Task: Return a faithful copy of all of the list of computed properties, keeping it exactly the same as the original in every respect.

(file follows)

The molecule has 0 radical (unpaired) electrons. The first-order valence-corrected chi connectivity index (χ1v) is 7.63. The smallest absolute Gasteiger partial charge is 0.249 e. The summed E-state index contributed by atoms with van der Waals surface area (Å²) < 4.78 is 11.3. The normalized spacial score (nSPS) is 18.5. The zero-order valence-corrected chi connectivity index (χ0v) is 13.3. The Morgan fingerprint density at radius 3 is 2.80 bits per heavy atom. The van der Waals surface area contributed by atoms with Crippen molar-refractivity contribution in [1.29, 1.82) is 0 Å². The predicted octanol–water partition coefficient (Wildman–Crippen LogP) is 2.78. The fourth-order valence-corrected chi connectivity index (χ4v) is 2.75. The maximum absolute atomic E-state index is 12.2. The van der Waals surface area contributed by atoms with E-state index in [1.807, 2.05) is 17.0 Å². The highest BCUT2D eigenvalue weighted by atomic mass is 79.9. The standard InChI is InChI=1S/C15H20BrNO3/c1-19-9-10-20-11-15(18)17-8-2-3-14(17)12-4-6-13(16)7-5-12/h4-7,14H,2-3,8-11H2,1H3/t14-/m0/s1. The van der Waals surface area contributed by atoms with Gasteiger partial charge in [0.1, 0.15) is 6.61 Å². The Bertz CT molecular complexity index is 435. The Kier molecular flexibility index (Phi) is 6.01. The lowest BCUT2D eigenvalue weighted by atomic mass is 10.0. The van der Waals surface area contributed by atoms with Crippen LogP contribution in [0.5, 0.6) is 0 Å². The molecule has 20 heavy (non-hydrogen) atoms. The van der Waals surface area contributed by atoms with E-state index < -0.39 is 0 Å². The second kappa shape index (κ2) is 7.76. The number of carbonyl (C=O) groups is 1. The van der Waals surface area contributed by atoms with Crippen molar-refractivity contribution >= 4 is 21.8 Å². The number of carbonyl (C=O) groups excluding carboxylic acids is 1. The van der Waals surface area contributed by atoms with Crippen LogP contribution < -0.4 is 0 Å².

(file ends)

The molecule has 0 radical (unpaired) electrons. The first-order valence-corrected chi connectivity index (χ1v) is 7.63. The smallest absolute Gasteiger partial charge is 0.249 e. The summed E-state index contributed by atoms with van der Waals surface area (Å²) < 4.78 is 11.3. The normalized spacial score (nSPS) is 18.5. The zero-order valence-corrected chi connectivity index (χ0v) is 13.3. The Morgan fingerprint density at radius 3 is 2.80 bits per heavy atom. The van der Waals surface area contributed by atoms with Crippen molar-refractivity contribution in [1.29, 1.82) is 0 Å². The predicted octanol–water partition coefficient (Wildman–Crippen LogP) is 2.78. The fourth-order valence-corrected chi connectivity index (χ4v) is 2.75. The maximum absolute atomic E-state index is 12.2. The van der Waals surface area contributed by atoms with E-state index in [1.807, 2.05) is 17.0 Å². The highest BCUT2D eigenvalue weighted by atomic mass is 79.9. The standard InChI is InChI=1S/C15H20BrNO3/c1-19-9-10-20-11-15(18)17-8-2-3-14(17)12-4-6-13(16)7-5-12/h4-7,14H,2-3,8-11H2,1H3/t14-/m0/s1. The van der Waals surface area contributed by atoms with Gasteiger partial charge in [0.1, 0.15) is 6.61 Å². The Bertz CT molecular complexity index is 435. The Kier molecular flexibility index (Phi) is 6.01. The lowest BCUT2D eigenvalue weighted by atomic mass is 10.0. The van der Waals surface area contributed by atoms with Crippen LogP contribution in [0.5, 0.6) is 0 Å². The molecule has 20 heavy (non-hydrogen) atoms. The van der Waals surface area contributed by atoms with E-state index < -0.39 is 0 Å². The second kappa shape index (κ2) is 7.76. The number of carbonyl (C=O) groups is 1. The van der Waals surface area contributed by atoms with Crippen molar-refractivity contribution >= 4 is 21.8 Å². The number of carbonyl (C=O) groups excluding carboxylic acids is 1. The van der Waals surface area contributed by atoms with Crippen LogP contribution < -0.4 is 0 Å².